While I didn’t get the chance to play a Neo Geo or a TurboGrafx-16 until later, I picked up a Genesis shortly after the system hit store shelves. From a sheer practical standpoint, I didn’t need a Genesis – my Atari 2600, ColecoVision, NES, and other systems were keeping me plenty busy – but I simply had to have one, thanks to the stunning, arcade-like intrigue of such next-gen titles as Altered Beast, Ghouls ‘N Ghosts, and Golden Axe, and to the “oohs” and “aahs” I kept hearing from Lone Star customers and from some of my friends who had already bought (or at least played) a Genesis.

I was certainly pleased with my Genesis purchase and was doubly so with the arrival of Sonic the Hedgehog (1991), which at the time was the fastest, most dynamic platformer I had ever seen or played. The game helped make the Genesis the cool system to own. Not only that, the spunky protagonist – a blue, spiky-haired hedgehog with an attitude – quickly became Sega’s far-famed mascot, giving the company something Nintendo already had for years with Mario.

Over time, I would add many more games to my Genesis collection, including such favorites as Captain America and the Avengers, Gunstar Heroes, Mega Bomberman, Ms. Pac-Man, Road Rash, Sonic the Hedgehog 2, Sonic the Hedgehog 3, Space Invaders ’91, Streets of Rage, Streets of Rage 2, and Sunset Riders.

Since hundreds of games were released for the system, the bulk of the book you hold in your hands covers the Sega Genesis. However, I paid no short shrift to the Neo Geo, with its plethora of bold, brash, bombastic fighting games, or to the TurboGrafx-16, with its wonderful array of quirky titles and hardcore shooters (to this day, Galaga ’90 is one of my all-time favorite games). Regardless of which console from 1989 is your favorite, you’ll find plenty of information and opinions here on all of that system’s cartridges.

Released on the heels of Classic Home Video Games, 1972-1984 (2007) and Classic Home Video Games, 1985-1988 (2009), Classic Home Video Games, 1989-1990 is the third book in a proposed four-volume series. It was fun to write, but also very difficult, partly because the games of the era are typically longer and more involved than the titles covered in the first two books.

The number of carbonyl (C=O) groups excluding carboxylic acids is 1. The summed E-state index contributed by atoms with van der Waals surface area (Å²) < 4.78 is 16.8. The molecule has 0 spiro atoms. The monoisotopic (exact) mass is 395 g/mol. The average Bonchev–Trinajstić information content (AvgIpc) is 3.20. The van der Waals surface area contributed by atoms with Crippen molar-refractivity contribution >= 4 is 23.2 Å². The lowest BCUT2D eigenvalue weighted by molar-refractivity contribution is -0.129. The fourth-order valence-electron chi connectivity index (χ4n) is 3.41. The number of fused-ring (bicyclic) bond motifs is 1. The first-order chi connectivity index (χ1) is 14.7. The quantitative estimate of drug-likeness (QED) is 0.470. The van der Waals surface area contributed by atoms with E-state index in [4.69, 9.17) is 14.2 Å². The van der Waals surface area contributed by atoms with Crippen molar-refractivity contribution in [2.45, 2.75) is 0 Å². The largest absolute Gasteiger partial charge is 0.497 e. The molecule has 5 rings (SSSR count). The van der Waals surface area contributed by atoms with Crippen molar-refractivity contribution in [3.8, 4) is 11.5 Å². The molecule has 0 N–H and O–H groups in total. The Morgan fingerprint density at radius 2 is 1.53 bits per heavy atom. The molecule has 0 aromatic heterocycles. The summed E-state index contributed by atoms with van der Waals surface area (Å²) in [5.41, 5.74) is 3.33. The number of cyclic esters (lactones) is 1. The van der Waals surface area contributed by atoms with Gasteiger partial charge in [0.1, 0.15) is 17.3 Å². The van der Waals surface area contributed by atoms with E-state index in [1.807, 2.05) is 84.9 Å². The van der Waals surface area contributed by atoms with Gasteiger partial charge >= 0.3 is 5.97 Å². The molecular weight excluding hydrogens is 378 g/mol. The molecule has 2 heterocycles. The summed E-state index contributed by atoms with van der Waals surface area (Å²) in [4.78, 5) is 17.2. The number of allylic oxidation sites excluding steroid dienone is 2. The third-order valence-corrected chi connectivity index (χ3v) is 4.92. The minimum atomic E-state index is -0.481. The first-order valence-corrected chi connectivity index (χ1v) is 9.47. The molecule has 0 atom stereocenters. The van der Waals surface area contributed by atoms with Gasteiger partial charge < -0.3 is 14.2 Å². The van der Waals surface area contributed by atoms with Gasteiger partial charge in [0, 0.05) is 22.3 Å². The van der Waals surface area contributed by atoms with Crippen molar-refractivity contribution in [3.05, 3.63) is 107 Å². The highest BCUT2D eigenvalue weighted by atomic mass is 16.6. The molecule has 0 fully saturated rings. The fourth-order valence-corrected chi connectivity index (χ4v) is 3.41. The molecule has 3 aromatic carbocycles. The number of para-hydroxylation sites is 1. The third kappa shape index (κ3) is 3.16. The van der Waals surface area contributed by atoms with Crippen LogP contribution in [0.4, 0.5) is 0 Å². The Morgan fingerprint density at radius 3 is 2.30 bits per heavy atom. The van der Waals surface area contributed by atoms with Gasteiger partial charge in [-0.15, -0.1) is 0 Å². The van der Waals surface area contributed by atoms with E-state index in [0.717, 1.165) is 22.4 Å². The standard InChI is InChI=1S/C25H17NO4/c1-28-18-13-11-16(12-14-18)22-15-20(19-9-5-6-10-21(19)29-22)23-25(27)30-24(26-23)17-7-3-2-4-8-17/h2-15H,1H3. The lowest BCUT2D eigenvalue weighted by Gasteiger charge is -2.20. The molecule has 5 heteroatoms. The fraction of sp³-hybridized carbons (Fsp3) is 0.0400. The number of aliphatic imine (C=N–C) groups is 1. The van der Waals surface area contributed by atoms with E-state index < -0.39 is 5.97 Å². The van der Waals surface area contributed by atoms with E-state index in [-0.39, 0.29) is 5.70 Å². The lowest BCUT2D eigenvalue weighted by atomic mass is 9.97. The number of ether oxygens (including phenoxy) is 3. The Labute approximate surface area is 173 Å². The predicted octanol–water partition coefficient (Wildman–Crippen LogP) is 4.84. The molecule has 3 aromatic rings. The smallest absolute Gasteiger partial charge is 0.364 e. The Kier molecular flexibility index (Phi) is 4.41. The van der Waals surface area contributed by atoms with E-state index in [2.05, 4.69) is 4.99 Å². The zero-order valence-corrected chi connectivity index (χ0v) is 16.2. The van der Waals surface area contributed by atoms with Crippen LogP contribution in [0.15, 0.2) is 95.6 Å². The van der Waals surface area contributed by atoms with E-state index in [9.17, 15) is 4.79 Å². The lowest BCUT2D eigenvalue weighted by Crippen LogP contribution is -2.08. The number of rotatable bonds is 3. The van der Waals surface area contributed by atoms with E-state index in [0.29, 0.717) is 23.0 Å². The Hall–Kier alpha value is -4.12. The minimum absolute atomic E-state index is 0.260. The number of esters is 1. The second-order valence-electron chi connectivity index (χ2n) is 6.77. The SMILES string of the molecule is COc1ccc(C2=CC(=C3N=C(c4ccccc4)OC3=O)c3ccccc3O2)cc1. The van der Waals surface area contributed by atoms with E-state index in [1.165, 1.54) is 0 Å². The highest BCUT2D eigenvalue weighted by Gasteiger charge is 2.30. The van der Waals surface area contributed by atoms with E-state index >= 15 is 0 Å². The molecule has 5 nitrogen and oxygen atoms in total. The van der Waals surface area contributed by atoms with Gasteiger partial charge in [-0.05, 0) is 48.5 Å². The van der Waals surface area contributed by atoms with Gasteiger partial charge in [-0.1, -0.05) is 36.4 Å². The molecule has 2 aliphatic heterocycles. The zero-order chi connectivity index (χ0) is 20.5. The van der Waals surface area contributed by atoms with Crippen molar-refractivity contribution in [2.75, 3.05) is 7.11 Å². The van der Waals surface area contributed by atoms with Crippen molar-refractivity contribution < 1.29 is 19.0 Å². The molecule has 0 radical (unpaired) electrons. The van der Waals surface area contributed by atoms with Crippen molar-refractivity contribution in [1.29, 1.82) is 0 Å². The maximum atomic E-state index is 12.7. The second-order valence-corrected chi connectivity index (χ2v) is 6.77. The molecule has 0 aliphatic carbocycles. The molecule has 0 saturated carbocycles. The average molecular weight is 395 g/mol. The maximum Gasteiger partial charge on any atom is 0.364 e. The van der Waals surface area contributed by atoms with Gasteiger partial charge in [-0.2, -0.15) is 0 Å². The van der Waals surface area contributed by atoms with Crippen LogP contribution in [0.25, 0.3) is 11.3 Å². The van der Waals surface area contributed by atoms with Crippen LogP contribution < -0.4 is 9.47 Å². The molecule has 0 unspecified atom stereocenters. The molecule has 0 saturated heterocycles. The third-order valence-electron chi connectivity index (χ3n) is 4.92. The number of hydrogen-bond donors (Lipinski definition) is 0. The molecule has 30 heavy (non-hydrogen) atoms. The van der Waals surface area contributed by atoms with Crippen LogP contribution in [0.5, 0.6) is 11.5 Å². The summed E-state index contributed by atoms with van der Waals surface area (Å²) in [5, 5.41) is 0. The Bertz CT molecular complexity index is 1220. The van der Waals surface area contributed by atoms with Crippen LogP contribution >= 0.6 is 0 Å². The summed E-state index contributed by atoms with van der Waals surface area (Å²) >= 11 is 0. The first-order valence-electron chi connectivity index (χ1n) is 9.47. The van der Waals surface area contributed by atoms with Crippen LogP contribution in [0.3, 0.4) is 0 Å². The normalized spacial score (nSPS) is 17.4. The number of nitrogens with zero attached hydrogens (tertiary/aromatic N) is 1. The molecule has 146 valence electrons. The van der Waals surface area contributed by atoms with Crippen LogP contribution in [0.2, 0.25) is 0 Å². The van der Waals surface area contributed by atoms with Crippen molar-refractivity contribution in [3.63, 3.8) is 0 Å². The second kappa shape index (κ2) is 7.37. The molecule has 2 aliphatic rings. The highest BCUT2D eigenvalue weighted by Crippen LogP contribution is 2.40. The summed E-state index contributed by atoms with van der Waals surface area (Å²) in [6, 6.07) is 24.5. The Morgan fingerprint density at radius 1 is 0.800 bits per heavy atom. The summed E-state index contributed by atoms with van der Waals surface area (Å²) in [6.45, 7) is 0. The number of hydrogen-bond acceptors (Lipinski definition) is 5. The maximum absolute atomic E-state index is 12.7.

When I talk to gamers at conventions and online, I’m sometimes asked why I write reference books instead of tips and tricks guides or historical accounts of the industry. The answers are simple. The Internet and the Digital Press guides have all the tips and tricks anyone needs, and Steven L. Kent (with The Ultimate History of Video Games) and Leonard Herman (with Phoenix: The Fall & Rise of Videogames) have the market cornered on history books and do a much better job of it than I ever could.

My books contain a lot of video game history, of course, what with the retro theme and all, but the emphasis is on the individual games themselves. Each entry for the Genesis, Neo Geo, and TurboGrafx-16 includes data, description, gameplay elements, and, in most cases, critical evaluation. (The games for the console add-ons, such as the Sega CD and TurboGrafx-CD, are included in appendices near the back of the book. The handheld Atari Lynx and original Game Boy are also covered in the appendices).

Another reason I write reference books is that I’m obsessed with them. It started when I was a kid during the mid-1970s and would pore over the Guinness Book of World Records. I would sit with my tattered paperback copy of that book for hours, utterly transfixed by such phenomena as the world’s tallest man, the world’s longest fingernails, the world’s heaviest twins, and the woman with the world’s thinnest waist. (In the years since, I’ve read countless other reference books to pieces, including Leonard Herman’s ABC to the VCS: A Directory of Software for the Atari 2600, which helped pave the way for my Classic Home Video Games series).

In addition to the Guinness Book of World Records, the 1970s was a decade filled with entertainments that were enticing to my impressionable young mind. These included The Land of the Lost, The Super Friends, Star Wars, the rock band KISS, Marvel and DC comic books, and, of course, video games. When such monolithic testaments to man’s ingenuity as Midway’s Gun Fight (1975) and Atari’s Breakout (1976) began rubbing elbows with my beloved pinball machines at the local arcades, I became quickly hooked. To help pay for my newfound obsession, I would pop games on pinball machines I had mastered and sell the resultant credits two for a quarter.

Shortly after I discovered video games in the arcades, various cousins and friends started receiving – as Christmas presents – these incredible machines that would hook up to their television sets to play games. I wouldn’t get my own game system (a ColecoVision) until 1982, but I was a frequent fixture at the homes of anyone I knew who owned Pong (or any number of Pong clones), an Atari VCS, a Fairchild Channel F system, or an Odyssey 2 (back in those days, no one I knew had two systems).

So, since I grew up playing video games and reading reference books, and since I always wanted to be a writer, it only made sense to write reference books about video games.